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“There are some people who could hear you speak a thousand words, and still not understand you. And there are others who will understand — without you even speaking a word.” ― Yasmin Mogahed

What exactly is effective communications? How come we can tell someone something and then later, it is as if they never heard what we told them. Effective communication is a mystery at times. And, it is especially aggravated during these difficult times of the COVID pandemic when we are all trying to use technology to communicate.

Even face to face communications can be challenging at the best of times. But, miscommunications during web conferencing calls is causing all kinds of workplace stress to bubble up. Stresses that during normal times might never manifest, or they would get swept away and ignored, are now equivalent to boiling pots of scolding hot water overflowing on the stove top, wildly out of control. People are just not themselves. These stresses are disrupting communications and having a negative impact on business. Right now, in these pandemic times, any upset to business is absolutely unwelcome.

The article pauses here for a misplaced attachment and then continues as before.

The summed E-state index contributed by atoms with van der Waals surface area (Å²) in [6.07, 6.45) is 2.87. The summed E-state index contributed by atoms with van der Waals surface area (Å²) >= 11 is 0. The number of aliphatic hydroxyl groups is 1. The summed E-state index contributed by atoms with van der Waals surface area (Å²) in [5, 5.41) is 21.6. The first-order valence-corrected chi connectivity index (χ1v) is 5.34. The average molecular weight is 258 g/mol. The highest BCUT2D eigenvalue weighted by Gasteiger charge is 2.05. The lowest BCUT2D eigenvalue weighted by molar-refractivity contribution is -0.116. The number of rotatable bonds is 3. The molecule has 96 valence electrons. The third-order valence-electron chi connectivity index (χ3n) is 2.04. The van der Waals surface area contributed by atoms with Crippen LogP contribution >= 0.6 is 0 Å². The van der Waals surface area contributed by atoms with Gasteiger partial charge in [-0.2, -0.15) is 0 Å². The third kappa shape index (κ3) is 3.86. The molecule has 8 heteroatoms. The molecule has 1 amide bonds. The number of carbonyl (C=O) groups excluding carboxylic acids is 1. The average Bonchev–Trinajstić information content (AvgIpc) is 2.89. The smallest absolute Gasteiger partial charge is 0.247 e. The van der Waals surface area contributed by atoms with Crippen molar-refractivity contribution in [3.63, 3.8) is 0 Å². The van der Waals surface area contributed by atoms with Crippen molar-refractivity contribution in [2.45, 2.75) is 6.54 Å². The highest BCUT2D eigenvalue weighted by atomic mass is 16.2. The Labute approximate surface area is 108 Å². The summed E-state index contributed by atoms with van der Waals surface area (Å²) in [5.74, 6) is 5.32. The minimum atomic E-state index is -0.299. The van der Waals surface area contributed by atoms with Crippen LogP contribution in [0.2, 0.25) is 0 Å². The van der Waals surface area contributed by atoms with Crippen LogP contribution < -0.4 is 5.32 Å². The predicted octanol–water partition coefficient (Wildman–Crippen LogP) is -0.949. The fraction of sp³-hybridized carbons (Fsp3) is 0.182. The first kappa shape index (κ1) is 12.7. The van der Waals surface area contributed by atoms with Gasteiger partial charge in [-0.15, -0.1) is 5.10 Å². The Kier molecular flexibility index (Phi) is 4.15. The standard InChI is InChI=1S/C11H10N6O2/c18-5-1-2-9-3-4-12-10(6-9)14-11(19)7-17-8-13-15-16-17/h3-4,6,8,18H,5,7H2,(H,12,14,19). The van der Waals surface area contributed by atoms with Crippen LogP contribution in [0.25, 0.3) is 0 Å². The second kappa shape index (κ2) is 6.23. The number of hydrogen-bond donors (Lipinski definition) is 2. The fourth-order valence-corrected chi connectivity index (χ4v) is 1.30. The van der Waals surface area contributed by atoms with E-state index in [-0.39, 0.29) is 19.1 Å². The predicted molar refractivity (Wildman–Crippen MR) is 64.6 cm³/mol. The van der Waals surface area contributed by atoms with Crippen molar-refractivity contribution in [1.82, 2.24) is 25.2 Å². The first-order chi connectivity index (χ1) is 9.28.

During a pandemic there is a lot of false information around therefore it is vital to have a dedicated company COVID-19 information portal. A company can own its dedicated integrated COVID-19 web portal, supported with a national, regional, and local helpline number, authentic email ID, social connection hubs on WhatsApp, Twitter, Facebook, Instagram, Twitter, LinkedIn, and YouTube. Whatever media vehicle that works as the best means to communicate effectively is acceptable. The richer the media the better. Stale old emails can be easily misinterpreted, so a video chat is considered far more effective than email. It is the richness of the media that helps the communication hit the mark and enforces the human connections.